Yesterday at the flagpole on the LSU Parade Grounds, university professors held a protest of the steep budget cuts the state government has imposed on its treasury over the past year.
They did not help their cause with the public.
As the Alexandria Town Talk reports, the message put out by the faculty members at the protest was twofold, and suggestive that no one at the protest teaches public relations (or at least not very good at doing so).
First, the protestors say, LSU’s cuts are “unnecessary.” And second, they’re unnecessary because of “bad policies” on the part of Gov. Bobby Jindal, namely the tax reforms put in place which rolled back income taxes on job creators a couple of years ago.
“It’s too bad the voters of Louisiana are not ready to support this great treasure,” said LSU faculty president Kevin Cope. “With so much focus on work-force development,” the administration seems to have “overlooked the work force in the professions.”
While there is a natural sympathy to be had for anything related to LSU, and while no one likes to see LSU’s budget get cut (this site covered the issue in some detail yesterday), the message put out yesterday misses the boat completely.
Essentially, Cope and his colleagues are trying to make the case that they have a claim on taxpayers’ money. How well does he expect that to go over during a recession and an ongoing national taxpayer revolt against out-of-control government spending on all levels?
The days of “the squeaky wheel get the grease” are coming to a close in this country, and academics perceived to enjoy cushy, sheltered sinecures on the public dime make for lousy plaintiffs – as one such academic, LSU-Shreveport professor Jeff Sadow, outlined in an excellent piece yesterday.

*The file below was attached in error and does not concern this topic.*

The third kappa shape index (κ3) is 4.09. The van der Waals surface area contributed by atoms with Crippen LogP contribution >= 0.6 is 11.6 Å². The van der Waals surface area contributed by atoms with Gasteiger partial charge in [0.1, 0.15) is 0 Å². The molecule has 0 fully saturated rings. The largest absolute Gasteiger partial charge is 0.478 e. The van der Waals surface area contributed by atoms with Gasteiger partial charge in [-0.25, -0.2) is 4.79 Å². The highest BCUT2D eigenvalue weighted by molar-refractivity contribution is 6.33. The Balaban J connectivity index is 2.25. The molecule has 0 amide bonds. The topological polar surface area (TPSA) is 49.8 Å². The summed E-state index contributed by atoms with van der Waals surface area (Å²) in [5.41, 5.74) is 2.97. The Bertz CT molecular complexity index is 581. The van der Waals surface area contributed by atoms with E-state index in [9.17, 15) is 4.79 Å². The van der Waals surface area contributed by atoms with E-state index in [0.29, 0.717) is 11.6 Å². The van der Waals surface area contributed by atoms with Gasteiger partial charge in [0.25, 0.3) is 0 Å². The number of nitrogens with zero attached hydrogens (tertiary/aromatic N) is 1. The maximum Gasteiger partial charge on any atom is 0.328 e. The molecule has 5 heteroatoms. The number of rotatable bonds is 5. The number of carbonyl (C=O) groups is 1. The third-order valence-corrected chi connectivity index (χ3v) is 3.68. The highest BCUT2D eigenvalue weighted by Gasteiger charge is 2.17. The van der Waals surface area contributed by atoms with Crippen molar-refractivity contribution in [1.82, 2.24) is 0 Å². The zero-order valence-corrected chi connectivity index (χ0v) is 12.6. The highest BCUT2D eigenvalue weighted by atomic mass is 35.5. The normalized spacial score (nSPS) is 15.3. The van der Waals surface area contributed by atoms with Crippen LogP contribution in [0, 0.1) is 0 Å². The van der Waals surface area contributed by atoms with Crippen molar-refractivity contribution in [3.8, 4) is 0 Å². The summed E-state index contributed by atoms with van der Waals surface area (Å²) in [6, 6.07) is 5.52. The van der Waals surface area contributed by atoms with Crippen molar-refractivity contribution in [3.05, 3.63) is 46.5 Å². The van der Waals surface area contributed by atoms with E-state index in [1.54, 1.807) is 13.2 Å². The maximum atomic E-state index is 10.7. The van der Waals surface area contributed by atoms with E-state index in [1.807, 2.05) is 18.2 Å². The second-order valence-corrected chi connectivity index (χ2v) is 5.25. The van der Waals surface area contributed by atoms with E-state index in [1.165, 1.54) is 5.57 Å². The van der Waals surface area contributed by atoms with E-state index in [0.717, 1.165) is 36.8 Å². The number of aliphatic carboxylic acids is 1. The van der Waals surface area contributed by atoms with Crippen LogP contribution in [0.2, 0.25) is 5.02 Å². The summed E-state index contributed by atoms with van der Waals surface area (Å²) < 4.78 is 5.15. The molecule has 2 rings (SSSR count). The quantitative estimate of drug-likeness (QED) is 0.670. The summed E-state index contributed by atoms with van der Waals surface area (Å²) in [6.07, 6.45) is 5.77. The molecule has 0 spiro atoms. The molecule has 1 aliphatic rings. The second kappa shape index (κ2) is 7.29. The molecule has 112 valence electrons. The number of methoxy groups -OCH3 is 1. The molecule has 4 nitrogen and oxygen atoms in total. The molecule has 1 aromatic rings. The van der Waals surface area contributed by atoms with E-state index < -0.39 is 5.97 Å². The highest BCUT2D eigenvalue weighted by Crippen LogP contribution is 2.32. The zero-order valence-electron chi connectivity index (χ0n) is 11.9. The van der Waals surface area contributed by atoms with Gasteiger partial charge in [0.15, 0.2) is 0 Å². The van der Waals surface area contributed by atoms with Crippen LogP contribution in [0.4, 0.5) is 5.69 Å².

Cope and his colleagues would have done far better to come up with a host of proposals aimed at minimizing the job cuts looming at LSU, including supporting system president John Lombardi’s efforts to control tuition and fees. They could have launched a private-sector “Save LSU” effort in reaching out to businesses and alumni throughout the state in an effort to raise funds to offset some of the cuts. They could have asked for an opportunity to mitigate some of the cuts by looking for savings alternatives in LSU’s budget.
They could have done lots of things. Instead, they took the position that it’s all Jindal’s fault – and, since the governor has been in favor of cutting taxes, the taxpayers’ fault by extension.
This is going to go over like a lead balloon. It will make LSU’s faculty look like a bunch of pampered babies who don’t understand how rough it is out there for regular folks. And it will do more damage to the politically strenuous efforts to fix the structural problems afflicting LSU’s funding.
Nobody likes cutting LSU’s budget, not even Jindal. The problems which have put the university in its current fiscal bind would have existed regardless of the governor’s tax cuts, and most Louisianians would favor them regardless. Whether Jindal’s popularity will survive the current recession or not, Cope and his crowd are only hurting themselves with the juvenile and counterproductive whining exhibited yesterday.